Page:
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Baseline Properties of the Sport Concussion Assessment Tool 3 (SCAT3) in Iranian Professional League Football Players

AUTHORS

Bahar Hassanmirzae 1 , 2 , 3 , * , Zohreh Haratian 2 , Navid Moghadam ORCID 1 , Amir Ashraf-Ganjouei 4

1 Sports Medicine Research Center, Neuroscience Institute, Tehran University of Medical Sciences, Tehran, Iran

2 Iran Football Medical Assessment and Rehabilitation Center (IFMARC), Tehran, Iran

3 Shahid Beheshti University of Medical Sciences, Tehran, Iran

4 Students’ Scientific Research Center, Tehran University of Medical Sciences, Tehran, Iran

How to Cite: Hassanmirzae B, Haratian Z, Moghadam N, Ashraf-Ganjouei A. Baseline Properties of the Sport Concussion Assessment Tool 3 (SCAT3) in Iranian Professional League Football Players, Asian J Sports Med. 2017 ; 8(4):e58076. doi: 10.5812/asjsm.58076.

ARTICLE INFORMATION

Asian Journal of Sports Medicine: 8 (4); e58076
Published Online: October 30, 2017
Article Type: Research Article
Received: February 6, 2017
Revised: July 14, 2017
Accepted: September 10, 2017
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Abstract

Background: SCAT3 is a standardized tool, which can evaluate injured athletes for concussion and provide us with the necessary baseline data. Like any other sport, playing football (soccer) carries a high risk of injury. Thus, this study investigated the baseline properties of SCAT3 in Iranian Professional League football players and evaluated the correlation between different factors and a history of concussion.

Methods: All of the players of 16 different teams who would be participating in the 2016 - 2017 Iranian Professional League (n = 368), were enrolled in this study. Completing SCAT3 was part of the pre-competition Medical assessment. Beside presenting the descriptive data, different variables were analyzed to evaluate the association with a “prior history of concussion”, in order to find probable risk factors for head injuries.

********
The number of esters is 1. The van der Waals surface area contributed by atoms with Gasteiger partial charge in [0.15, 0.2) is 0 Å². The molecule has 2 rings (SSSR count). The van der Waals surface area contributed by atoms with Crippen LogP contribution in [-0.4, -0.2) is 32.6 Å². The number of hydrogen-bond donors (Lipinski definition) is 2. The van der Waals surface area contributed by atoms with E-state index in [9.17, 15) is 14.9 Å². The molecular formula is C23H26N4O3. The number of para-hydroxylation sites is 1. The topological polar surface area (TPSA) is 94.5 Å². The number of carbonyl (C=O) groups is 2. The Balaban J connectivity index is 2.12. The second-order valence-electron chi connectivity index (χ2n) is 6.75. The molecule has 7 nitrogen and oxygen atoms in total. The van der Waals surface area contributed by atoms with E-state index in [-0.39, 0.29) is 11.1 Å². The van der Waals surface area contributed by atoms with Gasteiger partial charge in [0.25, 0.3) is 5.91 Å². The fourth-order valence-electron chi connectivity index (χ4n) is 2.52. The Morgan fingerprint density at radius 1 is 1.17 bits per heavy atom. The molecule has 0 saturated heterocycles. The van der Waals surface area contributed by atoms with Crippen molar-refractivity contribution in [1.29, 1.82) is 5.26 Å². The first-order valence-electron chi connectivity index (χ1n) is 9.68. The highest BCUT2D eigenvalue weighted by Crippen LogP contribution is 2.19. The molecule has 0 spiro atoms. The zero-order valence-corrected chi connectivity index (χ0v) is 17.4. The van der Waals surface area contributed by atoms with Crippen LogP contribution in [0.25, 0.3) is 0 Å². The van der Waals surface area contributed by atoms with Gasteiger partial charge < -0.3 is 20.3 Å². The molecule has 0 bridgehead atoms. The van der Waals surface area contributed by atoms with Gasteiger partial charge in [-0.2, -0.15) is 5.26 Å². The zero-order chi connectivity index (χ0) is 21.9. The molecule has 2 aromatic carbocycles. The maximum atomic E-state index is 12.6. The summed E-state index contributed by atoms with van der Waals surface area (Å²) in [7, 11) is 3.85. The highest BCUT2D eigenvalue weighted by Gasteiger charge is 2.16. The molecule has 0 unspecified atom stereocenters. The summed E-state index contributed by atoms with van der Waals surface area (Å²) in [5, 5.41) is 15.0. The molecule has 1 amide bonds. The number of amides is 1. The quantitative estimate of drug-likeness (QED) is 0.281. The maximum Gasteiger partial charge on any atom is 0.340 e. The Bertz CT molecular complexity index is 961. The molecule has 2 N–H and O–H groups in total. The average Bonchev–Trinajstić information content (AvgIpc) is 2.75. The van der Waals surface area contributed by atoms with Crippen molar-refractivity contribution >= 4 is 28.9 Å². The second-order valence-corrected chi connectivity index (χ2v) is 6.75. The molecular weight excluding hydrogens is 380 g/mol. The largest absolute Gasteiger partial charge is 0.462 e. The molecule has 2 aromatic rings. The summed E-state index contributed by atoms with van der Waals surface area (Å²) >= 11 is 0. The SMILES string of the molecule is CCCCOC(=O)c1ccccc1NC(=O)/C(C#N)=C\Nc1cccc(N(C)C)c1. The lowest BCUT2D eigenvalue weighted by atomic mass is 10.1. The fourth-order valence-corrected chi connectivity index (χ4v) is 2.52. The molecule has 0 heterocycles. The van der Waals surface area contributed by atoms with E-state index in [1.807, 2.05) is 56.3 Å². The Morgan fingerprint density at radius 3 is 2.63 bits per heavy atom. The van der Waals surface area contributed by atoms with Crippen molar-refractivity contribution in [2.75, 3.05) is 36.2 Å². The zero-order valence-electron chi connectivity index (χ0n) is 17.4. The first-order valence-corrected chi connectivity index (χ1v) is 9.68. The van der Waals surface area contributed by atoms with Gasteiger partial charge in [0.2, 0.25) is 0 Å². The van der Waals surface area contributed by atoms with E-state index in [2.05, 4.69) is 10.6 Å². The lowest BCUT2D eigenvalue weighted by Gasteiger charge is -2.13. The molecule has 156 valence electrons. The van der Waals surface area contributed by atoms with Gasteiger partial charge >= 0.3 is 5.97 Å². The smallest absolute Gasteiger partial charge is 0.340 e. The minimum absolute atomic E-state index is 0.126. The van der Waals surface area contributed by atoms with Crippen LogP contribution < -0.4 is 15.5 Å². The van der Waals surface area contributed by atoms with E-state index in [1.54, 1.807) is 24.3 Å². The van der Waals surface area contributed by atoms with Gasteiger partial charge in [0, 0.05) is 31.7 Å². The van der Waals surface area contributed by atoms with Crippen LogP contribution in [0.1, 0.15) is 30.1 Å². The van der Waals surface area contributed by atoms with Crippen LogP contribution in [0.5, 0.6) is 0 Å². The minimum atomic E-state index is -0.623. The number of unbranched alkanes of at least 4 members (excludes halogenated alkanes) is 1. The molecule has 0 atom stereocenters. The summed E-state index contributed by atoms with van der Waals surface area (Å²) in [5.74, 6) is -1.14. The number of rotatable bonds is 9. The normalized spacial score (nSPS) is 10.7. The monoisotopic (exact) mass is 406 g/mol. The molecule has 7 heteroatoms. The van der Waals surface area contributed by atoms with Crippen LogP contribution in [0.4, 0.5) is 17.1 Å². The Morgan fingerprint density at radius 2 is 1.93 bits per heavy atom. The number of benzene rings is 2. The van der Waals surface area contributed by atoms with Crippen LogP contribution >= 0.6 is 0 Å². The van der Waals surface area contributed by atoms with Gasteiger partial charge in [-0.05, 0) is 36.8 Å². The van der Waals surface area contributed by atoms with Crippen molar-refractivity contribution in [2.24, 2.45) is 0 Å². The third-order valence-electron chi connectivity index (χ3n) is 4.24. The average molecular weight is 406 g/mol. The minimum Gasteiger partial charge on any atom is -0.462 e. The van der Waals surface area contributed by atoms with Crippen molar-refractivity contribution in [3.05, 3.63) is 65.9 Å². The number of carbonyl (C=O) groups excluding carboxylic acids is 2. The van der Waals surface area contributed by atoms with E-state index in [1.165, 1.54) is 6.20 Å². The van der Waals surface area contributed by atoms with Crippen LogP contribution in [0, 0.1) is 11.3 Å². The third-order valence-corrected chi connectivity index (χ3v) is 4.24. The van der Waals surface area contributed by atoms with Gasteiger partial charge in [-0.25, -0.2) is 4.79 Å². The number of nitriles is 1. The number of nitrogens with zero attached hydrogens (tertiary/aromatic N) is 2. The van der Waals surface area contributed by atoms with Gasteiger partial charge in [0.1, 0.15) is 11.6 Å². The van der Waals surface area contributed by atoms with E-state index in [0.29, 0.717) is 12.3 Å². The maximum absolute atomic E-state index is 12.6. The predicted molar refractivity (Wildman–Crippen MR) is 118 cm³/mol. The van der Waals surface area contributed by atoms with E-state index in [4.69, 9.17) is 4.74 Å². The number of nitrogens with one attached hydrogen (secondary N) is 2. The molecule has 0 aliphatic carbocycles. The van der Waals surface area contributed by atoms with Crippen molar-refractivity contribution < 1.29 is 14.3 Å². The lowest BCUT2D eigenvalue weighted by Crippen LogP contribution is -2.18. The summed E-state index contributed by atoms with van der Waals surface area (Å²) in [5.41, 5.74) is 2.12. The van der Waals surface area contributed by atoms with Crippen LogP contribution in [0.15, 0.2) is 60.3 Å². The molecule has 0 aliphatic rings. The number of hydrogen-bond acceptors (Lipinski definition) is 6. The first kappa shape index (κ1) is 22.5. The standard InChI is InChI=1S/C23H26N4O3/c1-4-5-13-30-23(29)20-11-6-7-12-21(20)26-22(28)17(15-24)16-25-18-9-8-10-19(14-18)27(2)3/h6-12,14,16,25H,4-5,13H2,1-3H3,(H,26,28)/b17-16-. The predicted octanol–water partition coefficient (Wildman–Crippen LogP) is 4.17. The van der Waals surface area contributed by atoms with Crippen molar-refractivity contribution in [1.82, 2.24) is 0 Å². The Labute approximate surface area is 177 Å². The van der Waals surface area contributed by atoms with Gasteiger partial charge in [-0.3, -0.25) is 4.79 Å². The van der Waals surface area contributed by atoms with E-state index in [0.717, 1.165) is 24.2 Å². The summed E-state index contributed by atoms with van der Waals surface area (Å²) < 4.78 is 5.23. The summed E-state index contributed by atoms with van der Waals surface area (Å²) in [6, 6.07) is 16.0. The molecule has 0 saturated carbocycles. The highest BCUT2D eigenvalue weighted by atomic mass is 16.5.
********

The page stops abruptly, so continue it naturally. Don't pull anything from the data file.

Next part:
Results: Forty-one players have had a history of concussion in the previous year and data analysis among the different categories showed that having a history of concussion bore a significant correlation with number of symptoms and symptom severity (P values: 0.023 and 0.041, respectively).

Conclusions: Athletes with a history of concussion reported an increased number of symptoms and a higher severity score, but other SCAT3 properties such as total SAC scores and M-BESS were not affected by a history of concussion. This study aids clinicians in evaluating athletes suffering injuries to the head during football matches.

Keywords

Head Trauma Sports Football

Copyright © 2017, Asian Journal of Sports Medicine. This is an open-access article distributed under the terms of the Creative Commons Attribution-NonCommercial 4.0 International License (http://creativecommons.org/licenses/by-nc/4.0/) which permits copy and redistribute the material just in noncommercial usages, provided the original work is properly cited.

1. Background

Football (soccer) is an exciting and undeniably violent sport. Like many other sports, playing football carries a high risk of injury. Despite improvements in technology and equipment, head injuries continue to be one of the most dangerous threats that athletes are faced with through their athletic career. It has been suggested that in the United States, the incidence rate of an athlete sustaining a concussion is approximately 2.5 cases per 10,000 athletic participation exposures (1). Studies show that football has the highest concussion rate among other sports and 5.1% of football players sustain at least one concussion during each season (2). Recently, FIFA medical committee has proposed a new protocol for the management of concussion. According to this protocol, whenever an event of suspected concussion occurs, the referee will have the ability to stop the game for a maximum of three minutes, allowing physicians to evaluate their injured player. Since, recurrent concussion can make athletes susceptible to long-term neurological disorders; its assessment would be valuable in professional players (3).